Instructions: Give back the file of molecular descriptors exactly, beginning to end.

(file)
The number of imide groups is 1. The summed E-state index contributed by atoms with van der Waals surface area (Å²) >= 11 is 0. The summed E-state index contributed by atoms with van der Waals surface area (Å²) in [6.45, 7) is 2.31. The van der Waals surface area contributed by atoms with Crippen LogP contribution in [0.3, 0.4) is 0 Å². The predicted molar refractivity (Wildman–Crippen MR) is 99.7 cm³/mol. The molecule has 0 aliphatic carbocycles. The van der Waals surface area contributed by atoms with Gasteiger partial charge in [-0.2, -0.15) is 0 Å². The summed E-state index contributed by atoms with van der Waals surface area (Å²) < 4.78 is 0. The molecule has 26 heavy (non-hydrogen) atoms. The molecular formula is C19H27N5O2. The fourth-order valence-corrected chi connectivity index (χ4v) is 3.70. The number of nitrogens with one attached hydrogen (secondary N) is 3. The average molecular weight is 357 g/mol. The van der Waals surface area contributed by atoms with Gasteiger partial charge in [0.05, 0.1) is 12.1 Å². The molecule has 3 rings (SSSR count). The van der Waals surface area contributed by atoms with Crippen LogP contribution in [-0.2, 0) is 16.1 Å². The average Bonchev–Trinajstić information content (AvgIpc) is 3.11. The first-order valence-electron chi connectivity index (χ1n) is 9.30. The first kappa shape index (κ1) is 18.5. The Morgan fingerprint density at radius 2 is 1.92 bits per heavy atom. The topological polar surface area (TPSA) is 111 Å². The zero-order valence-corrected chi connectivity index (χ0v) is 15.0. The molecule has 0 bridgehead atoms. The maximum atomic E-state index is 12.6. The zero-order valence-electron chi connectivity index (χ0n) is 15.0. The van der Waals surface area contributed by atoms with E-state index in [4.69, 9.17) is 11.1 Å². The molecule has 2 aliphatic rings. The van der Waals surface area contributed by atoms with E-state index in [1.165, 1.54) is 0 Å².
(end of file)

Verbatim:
The number of imide groups is 1. The summed E-state index contributed by atoms with van der Waals surface area (Å²) >= 11 is 0. The summed E-state index contributed by atoms with van der Waals surface area (Å²) in [6.45, 7) is 2.31. The van der Waals surface area contributed by atoms with Crippen LogP contribution in [0.3, 0.4) is 0 Å². The predicted molar refractivity (Wildman–Crippen MR) is 99.7 cm³/mol. The molecule has 0 aliphatic carbocycles. The van der Waals surface area contributed by atoms with Gasteiger partial charge in [-0.2, -0.15) is 0 Å². The summed E-state index contributed by atoms with van der Waals surface area (Å²) < 4.78 is 0. The molecule has 26 heavy (non-hydrogen) atoms. The molecular formula is C19H27N5O2. The fourth-order valence-corrected chi connectivity index (χ4v) is 3.70. The number of nitrogens with one attached hydrogen (secondary N) is 3. The average molecular weight is 357 g/mol. The van der Waals surface area contributed by atoms with Gasteiger partial charge in [0.05, 0.1) is 12.1 Å². The molecule has 3 rings (SSSR count). The van der Waals surface area contributed by atoms with Crippen LogP contribution in [-0.2, 0) is 16.1 Å². The average Bonchev–Trinajstić information content (AvgIpc) is 3.11. The first-order valence-electron chi connectivity index (χ1n) is 9.30. The first kappa shape index (κ1) is 18.5. The Morgan fingerprint density at radius 2 is 1.92 bits per heavy atom. The topological polar surface area (TPSA) is 111 Å². The zero-order valence-corrected chi connectivity index (χ0v) is 15.0. The molecule has 0 bridgehead atoms. The maximum atomic E-state index is 12.6. The zero-order valence-electron chi connectivity index (χ0n) is 15.0. The van der Waals surface area contributed by atoms with E-state index in [4.69, 9.17) is 11.1 Å². The molecule has 2 aliphatic rings. The van der Waals surface area contributed by atoms with E-state index in [1.165, 1.54) is 0 Å².